I know the secret to a happy marriage because I am the product of one. It’s as simple as being the best of friends. This weekend, I will join my friends and family as we celebrate the 50th wedding anniversary of my parents, the two people I admire most who have built a family, independent careers and a life all their own because no matter what life threw at them, they’ve remained best friends.
I grew up in a household where I knew above all else, my parents were very much in love. It was subtle, but it was obvious. I knew they were crazy about each other, but not in a way that made me want to throw up; it was in the way they took care of each other. Little things like how they made concessions for one another in major decisions, or how they gave one another advice or listened to each other. Small gestures, like holding hands when we went for walks, the way they moved around the kitchen, and even more so, the way they moved around a dance floor. It was kind and gentle, but always affectionate; it still is.
I never doubted that my parents had something special together that went far beyond even what they felt for my brother and I. Oh sure, they loved their children, we knew that (even when we were teenagers and insisted they didn’t like us and were ruining our lives), but there was always a sense that my parents had a life before us and they would continue to have that relationship long after we were gone. And so they have.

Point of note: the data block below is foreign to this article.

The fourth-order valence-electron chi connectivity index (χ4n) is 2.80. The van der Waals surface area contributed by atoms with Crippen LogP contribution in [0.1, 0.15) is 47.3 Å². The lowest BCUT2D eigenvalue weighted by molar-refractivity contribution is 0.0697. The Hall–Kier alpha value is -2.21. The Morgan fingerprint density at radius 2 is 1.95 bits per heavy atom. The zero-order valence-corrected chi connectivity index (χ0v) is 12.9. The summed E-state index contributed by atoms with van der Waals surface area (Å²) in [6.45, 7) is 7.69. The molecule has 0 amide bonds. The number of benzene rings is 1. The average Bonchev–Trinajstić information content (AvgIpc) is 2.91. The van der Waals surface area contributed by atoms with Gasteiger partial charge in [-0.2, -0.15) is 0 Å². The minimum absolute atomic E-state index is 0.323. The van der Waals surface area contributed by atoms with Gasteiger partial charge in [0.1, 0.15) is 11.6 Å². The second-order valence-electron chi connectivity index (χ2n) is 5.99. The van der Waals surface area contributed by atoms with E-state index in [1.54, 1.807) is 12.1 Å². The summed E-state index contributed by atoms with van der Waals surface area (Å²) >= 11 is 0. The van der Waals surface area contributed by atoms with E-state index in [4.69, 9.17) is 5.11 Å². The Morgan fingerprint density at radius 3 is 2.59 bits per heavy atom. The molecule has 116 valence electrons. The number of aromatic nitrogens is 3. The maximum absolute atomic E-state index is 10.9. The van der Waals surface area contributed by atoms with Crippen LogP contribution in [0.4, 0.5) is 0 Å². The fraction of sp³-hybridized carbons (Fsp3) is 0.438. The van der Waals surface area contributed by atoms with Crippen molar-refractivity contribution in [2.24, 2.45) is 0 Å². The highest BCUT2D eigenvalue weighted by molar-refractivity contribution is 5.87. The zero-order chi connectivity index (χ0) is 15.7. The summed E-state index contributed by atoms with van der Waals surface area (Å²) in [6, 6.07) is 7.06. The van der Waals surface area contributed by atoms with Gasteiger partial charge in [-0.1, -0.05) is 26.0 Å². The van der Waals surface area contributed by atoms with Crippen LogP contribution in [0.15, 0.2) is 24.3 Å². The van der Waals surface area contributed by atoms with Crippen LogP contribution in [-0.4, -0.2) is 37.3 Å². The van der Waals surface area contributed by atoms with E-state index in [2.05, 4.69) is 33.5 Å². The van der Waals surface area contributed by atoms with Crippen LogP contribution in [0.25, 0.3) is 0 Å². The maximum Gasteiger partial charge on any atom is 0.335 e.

It wasn’t always easy and the odds were not always in their favour. When two people get married, it’s a merger of people who likely wouldn’t be friends otherwise, being forced into Christmas dinners every year. Watching my parents navigate the tricky waters of in-laws, outlaws and the drama of every major holiday, plus deal with the challenges of aging parents and subsequent losses, taught me a lot about kindness, respect and ultimately, making hard choices.
My parents have always put their commitment to each other and to the family that they created ahead of the demands and family issues that ensued, proving that when you have a strong foundation, nothing knocks you down.
One of the fundamental facts I know about my parents is that they never tried to change the other. Respect has always been vital to their relationship. Even in carefree times, they didn’t disrespect one another. Married young, they grew up together and, instead of trying to change one another, they morphed into this couple that rounded out each other’s edges without losing their identities.
Marriage is a balancing act. Careers, major life decisions, children, bills, needs versus wants; all of it requires a sense of teamwork. My parents taught me in marriage, as in life, you work for what you want and you earn what you get. Make time for each other and live a little. Invest in what you have at heart. That’s everything.
When the Carpenter and I celebrate our milestone anniversary, I suspect he will be completely able to ignore the sound of my voice and I will still be right about everything. My parents taught me that too. And we will still hold hands. Best friends.
Writing has been my passion since I learned how to hold a pencil (which I still cannot do properly). Despite my father’s insistence that I would starve to death in this career, I remain well fed and eager to write more. They say you should do what you love: I love to write.